TCA Podcast, – “Conversations with Consequences,” Episode 138 – Science Lesson For Justice Sotomayer & Tom Carroll On Saving Catholic Preschools! After oral argument was heard at the Supreme Court on Dobbs v. Jackson last week, Dr. Grazie and TCA colleagues Ashley McGuire and Leigh Snead discuss some of the most pivotal moments including Justice Sotomayer’s faulty thinking on fetal pain and the skewed media narratives picking on Justice Amy Coney Barrett’s words about the option of adoption. TCA colleague Maureen Ferguson also joins as we hear about a sneaky provision that the Biden administration is attempting to put into the Build Back Better bill that would adversely affect Catholic early education programs with Tom Carroll, superintendent of Boston Archdiocese Catholic schools. As we prepare for Gaudete Sunday, Father Roger Landry also offers an inspiring homily as we enter into the 3rd week of Advent. Catch the show every Saturday at 7amET/5pmET on EWTN radio! 1. France’s heritage authorities back controversial plans for Notre-Dame Cathedral’s interior, By Catholic News Agency, December 10, 2021, 5:00 AM France’s heritage authorities approved on Thursday controversial plans for the interior of Notre-Dame Cathedral in Paris. Members of the National Heritage and Architecture Commission backed the proposals during a closed-door meeting on Dec. 9 amid an outcry over the restoration of the cathedral badly damaged by fire in 2019. French media quoted the Ministry of Culture as saying that “the experts gave a favorable opinion on the interior refurbishment program.” 2. New York, California pro-lifers push abortion alternatives to help women, By John Lavenburg, Crux, December 10, 2021 California and New York Catholic conference leaders are emphasizing the need for pro-life advocates to double their efforts in advocacy for abortion-alternatives and walking with pregnant women after state politicians announced plans to expand abortion access. The announcements came this week after the Supreme Court heard oral arguments last week of a case on a Mississippi law that bans most abortions after 15 weeks or pregnancy, where it could overturn Roe v. Wade – the 1973 decision that declared a nationwide right to abortion – and put abortion laws in the hands of state legislatures.  Nonetheless, political leaders in California, in conjunction with pro-abortion organizations, released a proposal of 45 policy recommendations for the state to consider. These include: Funding the procedure for women that come to California for abortion services, increased funding for abortion providers, and dozens of measures to make it easier for clients to access abortion. “It just seems like there is this frantic need to kind of pull out all of the stops to just make abortion the only possible answer and it’s really terrible,” said Kathleen Domingo, the California Catholic Conference executive director, about the report.  Kathleen Gallagher, the New York Catholic Conference director of pro-life activities, told Crux that James idea is “absurd,” claiming that politicians in New York and California “are just trying to use abortion as a political football.” Case in point, Gallagher said, is the fact that James – who suddenly dropped her New York governor bid on Dec. 9 – didn’t include any details of how much the fund would cost, or how it would work in her announcement. 3. For ethical guidance on abortion, let’s look to Europe, By Michael Gerson, The Washington Post, December 10, 2021, Pg. A19, Opinion Dozens of European countries limit elective abortion to 15 weeks. Several of them set that period at 14 weeks. A majority limit elective abortion to 12 weeks, including Denmark, Germany, Norway and France. These countries generally allow for abortions at later stages if the physical or mental health of the mother is threatened, or in the case of serious fetal defect. But almost all these laws are more restrictive, on paper, than the regimen set out in Roe v. Wade. Little of this can be attributed to activist religious groups “imposing” a moral vision. These are some of the most secular countries in the world. European abortion law engages in legal and ethical balancing because there are contending liberal values that require balancing — a public responsibility to value human dignity and a public duty to respect the autonomy of those who become pregnant.  The explicit or effective ending of Roe comes at a low point in America’s political capacity for deliberation. But there is no more fundamental task of a political community than to define the human community. And what sounds impossible will soon be unavoidable. 4. Judge says Texas abortion law’s enforcement mechanism unconstitutional, By Meryl Kornfield and Reis Thebault, The Washington Post, December 9, 2021, 11:58 PM The enforcement mechanism for Texas’s abortion ban, which is the most restrictive in the nation and effectively outlaws the procedure, violates the Texas constitution, a state judge ruled Thursday. While a win for abortion rights advocates, the narrow decision by District Judge David Peeples of Austin does not include an injunction that would halt litigation against doctors or others who “aid or abet” an abortion. Texas Right to Life, an antiabortion group that supported the legislation, said it will appeal the ruling. Meanwhile, according to abortion providers, the law, known as S.B. 8, remains in effect, continuing a near-total ban on abortion before many people know they’re pregnant at six weeks. 5. The Supreme Court is on a religious crusade, By Paul Waldman, The Washington Post, December 9, 2021, 1:02 PM, Opinion Conservative Christians have plenty of reasons to feel that their beliefs are not ascendant in modern America. But they have one unquestioned redoubt of power: the Supreme Court, whose majority is determined to keep widening their privileges, to excuse them from laws others must obey and to force government to change its rules to accommodate their beliefs. This week the court demonstrated it once again. While they may not get the attention of decisions on abortion or guns, those justices have issued a series of rulings whose effect is to give a privileged position to conservative Christians, always in the name of “religious freedom.” By the time they’re done, the separation of church and state will seem like a historical artifact from a bygone time.  They also seem sympathetic to the argument so common on the contemporary right that Christians are a kind of persecuted majority. Living in a society that increasingly incorporates pluralist mores and practices — such as “Happy Holidays” signs — constitutes oppression so brutal that government, the law and the Constitution itself must bend to lessen their burden. Protecting these noble victims requires steadily whittling away at the Establishment Clause. Whenever this era in the Supreme Court’s history ends, we’ll have a very different legal system when it comes to church and state. You can bet that all kinds of plaintiffs are waiting to see just how far the court will go in dismantling that wall. They’re nowhere near done.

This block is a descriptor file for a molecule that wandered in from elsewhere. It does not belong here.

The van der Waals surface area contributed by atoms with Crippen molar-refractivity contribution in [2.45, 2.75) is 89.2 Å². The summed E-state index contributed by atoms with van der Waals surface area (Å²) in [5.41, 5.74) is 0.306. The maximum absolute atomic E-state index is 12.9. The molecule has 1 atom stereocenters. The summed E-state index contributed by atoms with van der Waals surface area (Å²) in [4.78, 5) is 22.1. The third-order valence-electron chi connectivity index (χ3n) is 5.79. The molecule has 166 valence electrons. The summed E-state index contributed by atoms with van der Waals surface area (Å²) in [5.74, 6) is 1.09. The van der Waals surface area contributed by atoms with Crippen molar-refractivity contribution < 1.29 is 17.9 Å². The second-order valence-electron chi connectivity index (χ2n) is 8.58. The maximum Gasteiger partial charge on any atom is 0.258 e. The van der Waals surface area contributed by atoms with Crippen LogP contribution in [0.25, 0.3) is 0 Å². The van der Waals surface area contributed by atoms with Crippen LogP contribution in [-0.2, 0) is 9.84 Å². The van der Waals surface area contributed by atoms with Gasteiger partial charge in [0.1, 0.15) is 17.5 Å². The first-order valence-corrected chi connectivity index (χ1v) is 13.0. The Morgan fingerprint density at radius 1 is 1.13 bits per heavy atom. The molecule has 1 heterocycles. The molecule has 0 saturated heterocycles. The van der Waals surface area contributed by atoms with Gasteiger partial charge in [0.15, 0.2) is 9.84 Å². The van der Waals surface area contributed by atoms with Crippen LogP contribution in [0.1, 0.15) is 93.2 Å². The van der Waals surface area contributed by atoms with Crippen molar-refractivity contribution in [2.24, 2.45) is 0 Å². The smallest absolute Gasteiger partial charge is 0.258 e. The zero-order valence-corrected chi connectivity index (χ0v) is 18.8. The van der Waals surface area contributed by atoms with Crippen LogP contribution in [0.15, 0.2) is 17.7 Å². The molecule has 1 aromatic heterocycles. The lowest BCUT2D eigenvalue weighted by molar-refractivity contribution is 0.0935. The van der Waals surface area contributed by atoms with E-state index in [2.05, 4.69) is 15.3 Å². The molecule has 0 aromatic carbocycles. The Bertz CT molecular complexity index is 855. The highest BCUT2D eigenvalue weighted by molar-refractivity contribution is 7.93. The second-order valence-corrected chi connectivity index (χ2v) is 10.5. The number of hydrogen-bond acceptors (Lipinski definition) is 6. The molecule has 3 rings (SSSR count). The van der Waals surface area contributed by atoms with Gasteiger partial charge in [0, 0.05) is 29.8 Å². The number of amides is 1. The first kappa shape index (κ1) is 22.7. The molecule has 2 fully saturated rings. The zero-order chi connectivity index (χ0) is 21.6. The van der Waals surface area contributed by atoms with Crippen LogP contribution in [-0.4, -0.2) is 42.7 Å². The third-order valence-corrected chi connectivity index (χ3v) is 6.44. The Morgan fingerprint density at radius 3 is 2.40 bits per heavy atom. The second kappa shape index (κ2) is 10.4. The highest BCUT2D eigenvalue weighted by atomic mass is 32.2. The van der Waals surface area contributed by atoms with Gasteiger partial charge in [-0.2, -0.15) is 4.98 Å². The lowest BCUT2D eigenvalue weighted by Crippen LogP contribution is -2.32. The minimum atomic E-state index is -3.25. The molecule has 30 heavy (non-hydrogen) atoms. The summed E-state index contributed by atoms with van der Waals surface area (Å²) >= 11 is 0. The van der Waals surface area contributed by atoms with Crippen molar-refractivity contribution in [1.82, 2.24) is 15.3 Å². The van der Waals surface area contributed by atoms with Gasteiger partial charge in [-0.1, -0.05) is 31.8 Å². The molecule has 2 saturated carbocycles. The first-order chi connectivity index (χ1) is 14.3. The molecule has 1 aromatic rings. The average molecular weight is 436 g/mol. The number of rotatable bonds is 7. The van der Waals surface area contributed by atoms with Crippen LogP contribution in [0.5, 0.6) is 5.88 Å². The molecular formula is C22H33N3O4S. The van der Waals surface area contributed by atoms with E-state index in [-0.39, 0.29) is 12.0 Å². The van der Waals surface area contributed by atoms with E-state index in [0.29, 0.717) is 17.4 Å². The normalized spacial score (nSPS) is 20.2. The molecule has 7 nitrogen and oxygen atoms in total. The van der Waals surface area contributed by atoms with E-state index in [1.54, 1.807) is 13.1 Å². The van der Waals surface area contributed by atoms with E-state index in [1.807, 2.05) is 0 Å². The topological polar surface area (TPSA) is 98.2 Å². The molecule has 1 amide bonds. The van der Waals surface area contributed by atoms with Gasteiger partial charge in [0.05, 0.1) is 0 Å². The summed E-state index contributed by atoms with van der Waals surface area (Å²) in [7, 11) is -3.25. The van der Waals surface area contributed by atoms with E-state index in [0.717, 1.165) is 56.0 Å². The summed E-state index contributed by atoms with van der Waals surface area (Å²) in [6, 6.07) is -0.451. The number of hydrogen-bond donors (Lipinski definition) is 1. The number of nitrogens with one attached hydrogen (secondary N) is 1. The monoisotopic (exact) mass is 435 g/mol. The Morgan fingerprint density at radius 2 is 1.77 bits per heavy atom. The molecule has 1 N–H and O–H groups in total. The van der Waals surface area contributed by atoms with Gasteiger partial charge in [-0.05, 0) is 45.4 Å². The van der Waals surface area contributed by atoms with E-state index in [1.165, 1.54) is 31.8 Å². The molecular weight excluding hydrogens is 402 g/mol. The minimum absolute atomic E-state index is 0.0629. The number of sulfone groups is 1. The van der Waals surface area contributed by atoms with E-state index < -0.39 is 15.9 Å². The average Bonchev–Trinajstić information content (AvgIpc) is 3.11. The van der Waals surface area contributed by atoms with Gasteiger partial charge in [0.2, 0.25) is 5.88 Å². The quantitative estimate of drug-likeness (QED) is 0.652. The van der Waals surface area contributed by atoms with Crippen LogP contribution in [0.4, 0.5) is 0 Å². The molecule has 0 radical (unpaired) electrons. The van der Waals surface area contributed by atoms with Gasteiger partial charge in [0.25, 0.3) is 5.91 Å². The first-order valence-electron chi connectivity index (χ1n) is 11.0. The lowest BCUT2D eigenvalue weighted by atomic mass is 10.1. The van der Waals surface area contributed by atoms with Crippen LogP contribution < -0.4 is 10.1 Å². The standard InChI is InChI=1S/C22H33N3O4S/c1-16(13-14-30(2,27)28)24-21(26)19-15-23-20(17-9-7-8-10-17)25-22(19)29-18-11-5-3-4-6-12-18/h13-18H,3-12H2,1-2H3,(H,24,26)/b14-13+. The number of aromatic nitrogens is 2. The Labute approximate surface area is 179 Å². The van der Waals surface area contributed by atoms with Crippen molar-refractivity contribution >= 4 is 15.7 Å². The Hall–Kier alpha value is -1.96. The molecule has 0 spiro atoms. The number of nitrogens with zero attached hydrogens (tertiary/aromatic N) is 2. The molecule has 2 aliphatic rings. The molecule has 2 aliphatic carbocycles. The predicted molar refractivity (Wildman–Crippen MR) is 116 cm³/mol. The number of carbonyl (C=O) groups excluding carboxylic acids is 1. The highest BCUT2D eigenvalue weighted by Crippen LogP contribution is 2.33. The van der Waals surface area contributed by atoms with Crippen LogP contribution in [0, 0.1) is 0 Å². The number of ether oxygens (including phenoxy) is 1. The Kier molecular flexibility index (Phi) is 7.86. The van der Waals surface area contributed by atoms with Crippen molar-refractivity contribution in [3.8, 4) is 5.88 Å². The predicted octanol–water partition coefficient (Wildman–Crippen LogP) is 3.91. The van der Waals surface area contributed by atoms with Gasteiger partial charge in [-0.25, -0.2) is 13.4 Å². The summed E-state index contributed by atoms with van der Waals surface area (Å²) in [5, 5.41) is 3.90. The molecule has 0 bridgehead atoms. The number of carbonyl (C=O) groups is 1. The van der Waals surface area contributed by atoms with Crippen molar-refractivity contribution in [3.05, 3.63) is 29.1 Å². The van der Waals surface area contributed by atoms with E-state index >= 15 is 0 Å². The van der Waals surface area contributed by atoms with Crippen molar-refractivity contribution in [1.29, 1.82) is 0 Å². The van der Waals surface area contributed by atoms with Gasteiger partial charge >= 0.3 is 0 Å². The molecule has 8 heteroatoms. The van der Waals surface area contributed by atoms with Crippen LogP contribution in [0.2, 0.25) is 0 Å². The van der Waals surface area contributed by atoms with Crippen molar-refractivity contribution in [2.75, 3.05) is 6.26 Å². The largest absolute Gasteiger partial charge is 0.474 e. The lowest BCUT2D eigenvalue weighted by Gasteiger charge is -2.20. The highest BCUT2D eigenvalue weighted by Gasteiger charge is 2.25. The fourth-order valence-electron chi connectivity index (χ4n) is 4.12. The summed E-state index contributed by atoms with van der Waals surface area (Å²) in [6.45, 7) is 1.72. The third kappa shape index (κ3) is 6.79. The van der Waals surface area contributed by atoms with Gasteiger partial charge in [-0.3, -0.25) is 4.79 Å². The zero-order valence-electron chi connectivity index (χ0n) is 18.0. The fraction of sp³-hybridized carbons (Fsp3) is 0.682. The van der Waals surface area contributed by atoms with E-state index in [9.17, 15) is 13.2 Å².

TCA Media Monitoring provides a snapshot from national newspapers and major Catholic press outlets of coverage regarding significant Catholic Church news and current issues with which the Catholic Church is traditionally or prominently engaged. The opinions and views expressed in the articles do not necessarily reflect the views of The Catholic Association.